Performers in audiovisual performances (films, TV series and musicals) now have their own international treaty — the Beijing Treaty on Audiovisual Performances — that protects their recorded performances. Advance your copyright education by learning more about the Beijing Treaty here!
Berne Copyright Treaty
A new copyright (or copyright-related) treaty is a big deal. The leading copyright treaty, the Berne Convention, came into force in 1886 and is still in effect. With its revisions, Berne remains the leading copyright treaty, setting minimum international norms in copyright countries in the 175 member states currently adhering to it. (The number of Berne members changes from time to time; you can check for updates on the World Intellectual Property Organization [WIPO] website, here.)
The Beijing Treaty
As of June 2012, performers in audiovisual works have a treaty of their own. On 26 June 2012, a Diplomatic Conference under the auspices of WIPO finalized a new copyright treaty, and negotiators from WIPO member states signed the Beijing Treaty on Audiovisual Performances (Beijing Treaty).
The treaty was named in recognition of the city, Beijing, that hosted the final round of negotiations from 20 – 26 June 2012, concluding over 12 years of negotiations under WIPO.
What the Beijing Treaty Covers
This new copyright treaty protects the rights of performers in audiovisual works: films, TV series, musicals and more. It provides performers with economic rights of reproduction, distribution, rental, and making available of performances fixed in audiovisual fixations.
For live performances, performers have the right of broadcasting, communication to the public and the right of fixation. Performers are also granted the moral rights to be identified as the performer and to object to any distortion, mutilation or other modification that is prejudical to the performer’s reputation. These new rights must last at least 50 years in member countries, and must be automatic and not subject to formalities such as registration or the use of a copyright symbol or notice.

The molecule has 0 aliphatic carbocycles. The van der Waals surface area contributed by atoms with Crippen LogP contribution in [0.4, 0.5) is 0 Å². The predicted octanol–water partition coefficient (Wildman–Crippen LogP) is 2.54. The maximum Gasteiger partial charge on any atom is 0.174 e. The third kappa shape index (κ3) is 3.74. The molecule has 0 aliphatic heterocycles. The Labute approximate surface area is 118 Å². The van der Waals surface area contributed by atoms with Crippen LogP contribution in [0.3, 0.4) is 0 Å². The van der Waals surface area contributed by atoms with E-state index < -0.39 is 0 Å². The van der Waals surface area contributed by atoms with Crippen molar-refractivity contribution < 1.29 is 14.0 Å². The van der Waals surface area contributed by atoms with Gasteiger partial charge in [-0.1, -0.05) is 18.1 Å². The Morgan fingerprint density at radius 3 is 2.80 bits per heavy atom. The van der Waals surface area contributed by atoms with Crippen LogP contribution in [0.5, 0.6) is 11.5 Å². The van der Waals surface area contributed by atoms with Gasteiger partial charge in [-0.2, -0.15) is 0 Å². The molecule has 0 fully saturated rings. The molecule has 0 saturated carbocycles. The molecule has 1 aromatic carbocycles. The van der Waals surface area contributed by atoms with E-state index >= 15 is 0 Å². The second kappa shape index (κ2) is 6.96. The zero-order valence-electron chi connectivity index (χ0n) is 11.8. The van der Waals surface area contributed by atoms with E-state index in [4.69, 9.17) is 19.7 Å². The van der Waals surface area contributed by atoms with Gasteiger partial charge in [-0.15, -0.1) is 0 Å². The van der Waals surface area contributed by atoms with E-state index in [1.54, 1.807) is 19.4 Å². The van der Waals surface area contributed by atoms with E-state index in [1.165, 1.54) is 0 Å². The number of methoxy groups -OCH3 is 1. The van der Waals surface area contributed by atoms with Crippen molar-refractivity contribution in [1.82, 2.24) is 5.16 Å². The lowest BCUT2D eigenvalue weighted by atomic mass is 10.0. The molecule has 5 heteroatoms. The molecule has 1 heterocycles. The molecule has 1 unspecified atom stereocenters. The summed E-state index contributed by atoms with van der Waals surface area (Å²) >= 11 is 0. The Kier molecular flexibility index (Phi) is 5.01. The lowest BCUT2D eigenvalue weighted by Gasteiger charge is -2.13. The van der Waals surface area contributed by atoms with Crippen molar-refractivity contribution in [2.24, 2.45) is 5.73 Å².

Click to read more about the Beijing Treaty on the WIPO website.
When Will the New Copyright Treaty be Effective?
The Beijing Treaty may only enter into force, or become effective, after 30 countries have ratified or acceded to it. As of 26 October 2017, the following 19 countries are contracting parties to the Beijing Treaty:
- Algeria (Acceded 25 July 2017)
- Botswana (Ratified 20 November 2013)
- Burkina Faso (Ratified 31 July 2017)
- Chile (Ratified 22 June 2015)
- China (Ratified 9 July 2014)
- Democratic People’s Republic of Korea (Ratified 19 February 2016)
- El Salvador (Ratified 10 October 2016)
- Gabon (Acceded 21 September 2016)
- Japan (Acceded 10 June 2014)
- Nigeria (Acceded 4 October 2017)
- Qatar (Ratified 3 July 2015)
- Republic of Moldova (Ratified 4 September 2015)
- Russian Federation (Acceded 29 October 2015)
- Saint Vincent and the Grenadines (Acceded 5 September 2016)
- Samoa (Acceded 9 May 2017)
- Slovakia (Acceded 22 May 2014)
- Syrian Arab Republic (Ratified 18 March 2013)
- Tunisia (Ratified 21 July 2016)
- United Arab Emirates (Acceded 15 October 2014)
You can check for updates to the contracting parties to the Beijing Treaty here.
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Want more copyright information? You may like our primer on copyright law and intellectual property, Copyright Law 101.